From the beginnings of research on the Monarch butterfly, public participation has been of great importance. The Canadian researchers Fred and Nora Urquhart, discoverers of the Monarch butterfly hibernation sites, began the recruitment of volunteers to label and report the butterflies. The "El Correo Real" initiative, headed by the biologist Rocío Treviño of Profauna A.C., in Saltillo, Coahuila, continued compiling information about their migration. In the United States, the Journey North initiative has also collected thousands of data through harnessing public science.
Through NaturaLista, the National Commission for the Knowledge and Use of Biodiversity (CONABIO, by its Spanish acronym), together with the National Commission of Protected Natural Areas (CONANP, by its Spanish acronym), recently launched the initiative "In search of the Monarch". This uses public science to obtain information about the migratory route of the butterfly.
Upload your photos to NaturaLista
In NaturaLista, you can contribute to two projects about the Monarch butterfly:
- Monarch butterfly project. This project records all observations of the Monarch butterfly in Mexico.
- Monarch butterfly Biosphere Reserve. This project records all observations of the plant and animal species of the Monarch butterfly Biosphere Reserve (MBBR).
You can also learn much more about the Monarch butterfly on the species website.
- If you see monarch butterflies on the highways, reduce your speed to allow the natural flow of migration.
- If you live in any of the Mexican States that form part of the migratory route (Coahuila, Nuevo León, Tamaulipas, San Luis Potosí, Querétaro, Guanajuato, Estado de México, Michoacán), follow these recommendations:
- Care for and keep clean bodies of fresh water (rivers, streams, lakes, dams, etc.).
- Reduce the use of agrochemicals, insecticides and herbicides in fields of crops. Support organic agriculture.
- Promote the reproduction of species of native plants with flowers and create gardens for pollinators.
You can develop a garden for pollinators by sowing plants that produce nectar to attract butterflies, bees and hummingbirds, among other pollinators. Include the Monarch butterfly as an example in your lessons about:
Migrations. Migration is a marvelous phenomenon: the Monarch butterflies that travel to Mexico have never been here before yet they come to the same sites as their great great grandparents!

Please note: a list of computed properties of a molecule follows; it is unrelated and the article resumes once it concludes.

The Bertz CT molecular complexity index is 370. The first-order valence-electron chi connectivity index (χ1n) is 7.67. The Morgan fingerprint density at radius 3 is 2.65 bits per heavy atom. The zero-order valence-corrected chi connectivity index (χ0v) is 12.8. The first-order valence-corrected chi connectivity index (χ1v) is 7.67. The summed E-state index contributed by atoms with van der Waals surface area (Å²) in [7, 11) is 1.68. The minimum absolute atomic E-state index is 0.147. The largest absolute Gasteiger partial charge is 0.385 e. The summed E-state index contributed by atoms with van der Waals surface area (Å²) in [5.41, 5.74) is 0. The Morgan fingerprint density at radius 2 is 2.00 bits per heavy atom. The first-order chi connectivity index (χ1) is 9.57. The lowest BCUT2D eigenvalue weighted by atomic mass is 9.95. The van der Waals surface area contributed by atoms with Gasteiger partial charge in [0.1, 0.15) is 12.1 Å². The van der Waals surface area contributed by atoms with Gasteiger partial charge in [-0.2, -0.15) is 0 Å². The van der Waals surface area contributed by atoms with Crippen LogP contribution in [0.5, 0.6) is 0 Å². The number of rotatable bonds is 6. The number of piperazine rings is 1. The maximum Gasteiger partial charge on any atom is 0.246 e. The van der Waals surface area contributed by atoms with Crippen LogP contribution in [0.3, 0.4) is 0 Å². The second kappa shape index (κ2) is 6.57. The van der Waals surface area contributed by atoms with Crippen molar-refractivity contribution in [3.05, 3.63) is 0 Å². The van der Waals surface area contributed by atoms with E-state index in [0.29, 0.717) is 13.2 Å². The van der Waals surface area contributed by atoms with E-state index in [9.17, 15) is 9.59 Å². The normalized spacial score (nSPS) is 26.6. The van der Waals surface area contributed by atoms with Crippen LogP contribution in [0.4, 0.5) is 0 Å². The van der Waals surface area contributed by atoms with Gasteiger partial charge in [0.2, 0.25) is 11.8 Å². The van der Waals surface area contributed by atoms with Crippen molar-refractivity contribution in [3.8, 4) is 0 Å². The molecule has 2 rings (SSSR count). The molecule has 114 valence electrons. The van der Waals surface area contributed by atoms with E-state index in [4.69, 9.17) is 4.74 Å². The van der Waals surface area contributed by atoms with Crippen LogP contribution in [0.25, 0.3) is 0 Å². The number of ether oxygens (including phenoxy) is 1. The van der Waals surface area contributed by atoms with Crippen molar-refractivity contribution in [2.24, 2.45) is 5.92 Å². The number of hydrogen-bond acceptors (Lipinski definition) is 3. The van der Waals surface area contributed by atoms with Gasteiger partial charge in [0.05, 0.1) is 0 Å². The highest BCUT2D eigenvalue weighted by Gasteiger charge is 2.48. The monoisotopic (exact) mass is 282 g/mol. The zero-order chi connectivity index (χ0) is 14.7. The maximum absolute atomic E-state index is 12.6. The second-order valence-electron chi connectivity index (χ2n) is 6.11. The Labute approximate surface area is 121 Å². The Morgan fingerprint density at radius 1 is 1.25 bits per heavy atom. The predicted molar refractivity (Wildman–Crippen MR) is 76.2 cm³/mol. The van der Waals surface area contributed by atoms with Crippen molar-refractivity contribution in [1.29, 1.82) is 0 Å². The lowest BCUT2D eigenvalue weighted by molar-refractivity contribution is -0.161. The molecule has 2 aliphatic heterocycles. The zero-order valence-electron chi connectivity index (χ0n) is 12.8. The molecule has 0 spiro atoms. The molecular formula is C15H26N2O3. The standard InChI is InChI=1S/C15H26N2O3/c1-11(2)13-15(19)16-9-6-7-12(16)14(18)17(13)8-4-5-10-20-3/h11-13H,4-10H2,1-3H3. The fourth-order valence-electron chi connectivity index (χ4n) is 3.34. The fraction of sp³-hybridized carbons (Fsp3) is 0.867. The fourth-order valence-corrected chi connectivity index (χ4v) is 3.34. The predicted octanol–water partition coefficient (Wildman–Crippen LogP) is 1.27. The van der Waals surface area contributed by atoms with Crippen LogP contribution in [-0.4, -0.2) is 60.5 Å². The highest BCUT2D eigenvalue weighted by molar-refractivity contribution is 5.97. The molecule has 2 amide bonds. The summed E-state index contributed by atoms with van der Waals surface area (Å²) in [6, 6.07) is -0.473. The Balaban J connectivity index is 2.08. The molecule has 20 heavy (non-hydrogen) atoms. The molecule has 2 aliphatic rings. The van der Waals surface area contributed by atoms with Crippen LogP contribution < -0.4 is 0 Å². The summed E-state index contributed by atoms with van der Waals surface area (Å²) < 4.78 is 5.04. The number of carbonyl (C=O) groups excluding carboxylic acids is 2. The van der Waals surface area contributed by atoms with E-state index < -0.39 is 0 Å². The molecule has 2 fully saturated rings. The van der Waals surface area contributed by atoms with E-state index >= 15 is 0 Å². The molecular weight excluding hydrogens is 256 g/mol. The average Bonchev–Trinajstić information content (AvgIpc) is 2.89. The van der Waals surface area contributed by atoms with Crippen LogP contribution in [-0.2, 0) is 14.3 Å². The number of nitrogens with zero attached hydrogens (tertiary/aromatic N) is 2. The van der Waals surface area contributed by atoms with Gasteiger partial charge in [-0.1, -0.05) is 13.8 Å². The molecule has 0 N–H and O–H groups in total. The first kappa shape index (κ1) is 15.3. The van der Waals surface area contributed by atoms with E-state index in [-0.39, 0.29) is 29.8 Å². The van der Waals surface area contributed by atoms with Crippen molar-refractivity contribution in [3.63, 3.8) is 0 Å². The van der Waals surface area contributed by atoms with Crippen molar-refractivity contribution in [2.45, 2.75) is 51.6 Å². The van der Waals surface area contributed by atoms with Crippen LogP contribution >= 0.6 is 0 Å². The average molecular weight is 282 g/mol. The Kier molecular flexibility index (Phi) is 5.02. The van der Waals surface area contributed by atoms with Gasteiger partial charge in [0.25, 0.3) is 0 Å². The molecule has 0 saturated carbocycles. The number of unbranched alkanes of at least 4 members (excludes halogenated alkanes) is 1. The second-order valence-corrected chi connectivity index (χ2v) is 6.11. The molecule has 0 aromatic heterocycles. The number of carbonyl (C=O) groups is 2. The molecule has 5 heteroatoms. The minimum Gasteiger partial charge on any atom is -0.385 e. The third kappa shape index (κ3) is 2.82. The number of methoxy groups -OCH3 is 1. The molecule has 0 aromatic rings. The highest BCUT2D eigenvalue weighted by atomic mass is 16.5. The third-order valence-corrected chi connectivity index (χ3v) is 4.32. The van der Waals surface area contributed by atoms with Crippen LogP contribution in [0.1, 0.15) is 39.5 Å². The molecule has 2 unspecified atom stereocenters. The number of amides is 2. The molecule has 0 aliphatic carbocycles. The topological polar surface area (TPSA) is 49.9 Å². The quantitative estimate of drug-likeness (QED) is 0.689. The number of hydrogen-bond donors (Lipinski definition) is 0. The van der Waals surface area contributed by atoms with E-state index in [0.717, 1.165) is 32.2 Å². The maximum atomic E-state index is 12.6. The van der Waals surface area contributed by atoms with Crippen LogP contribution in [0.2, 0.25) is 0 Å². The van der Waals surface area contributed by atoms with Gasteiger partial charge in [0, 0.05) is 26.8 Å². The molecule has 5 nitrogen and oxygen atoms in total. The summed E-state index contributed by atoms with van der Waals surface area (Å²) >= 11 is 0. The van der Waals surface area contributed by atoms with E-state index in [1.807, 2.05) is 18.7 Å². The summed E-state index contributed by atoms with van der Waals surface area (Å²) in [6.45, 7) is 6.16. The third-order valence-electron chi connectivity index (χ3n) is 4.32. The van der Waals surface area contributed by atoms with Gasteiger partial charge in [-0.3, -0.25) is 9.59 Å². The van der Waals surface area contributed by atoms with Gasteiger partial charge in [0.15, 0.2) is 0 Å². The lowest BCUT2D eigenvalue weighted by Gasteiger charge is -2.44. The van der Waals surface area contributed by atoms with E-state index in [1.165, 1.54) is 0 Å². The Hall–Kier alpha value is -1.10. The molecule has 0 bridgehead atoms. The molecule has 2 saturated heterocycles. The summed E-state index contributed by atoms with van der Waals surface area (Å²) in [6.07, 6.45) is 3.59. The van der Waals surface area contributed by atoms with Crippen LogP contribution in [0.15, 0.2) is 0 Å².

Metamorphosis. Metamorphosis is another marvelous phenomenon where the body of the caterpillar transforms into a butterfly, as if by magic!
Pollination. If migration involves millions of butterflies, imagine the number of plants they pollinate.
Herbivory. By selecting plants that are low in toxic substances, herbivores increase the survival and reproduction of toxic plants. At the same time, toxic plants increase the survival and reproduction of those butterflies that are able to assimilate them. Monarch butterfly caterpillars integrate the toxic substances into their bodies and use them to create a defense against predators.
Mimicry. The Queen, Soldier and Viceroy butterflies look very much like the Monarch. This phenomenon is known as " Batesian mimicry”, in honor of the English naturalist Henry W. Bates (1825-1892). In this type of mimicry, non-toxic species are protected from predators by assuming the appearance of toxic species.
Sexual differences. Sexual dimorphism exists in some species, i.e., males and females are different. These differences can be in form, function or behavior. Monarch butterfly males have two small black areas on the posterior wings and their venation is thinner than that of the females.
You can use the songs and videos about the butterfly in the section To learn more.
The decline in populations of Monarch butterfly is the result of environmental degradation in many places in Canada, the United States and Mexico. We all contribute to this deterioration by being irresponsible consumers. We should think about our waste of water and how we pollute the water, air and soil by buying products that severely affect the environment.
In the house, on central reservations, public gardens and on flat roofs you can sow plants with flowers (nectariferous) in order to supply butterflies with energy.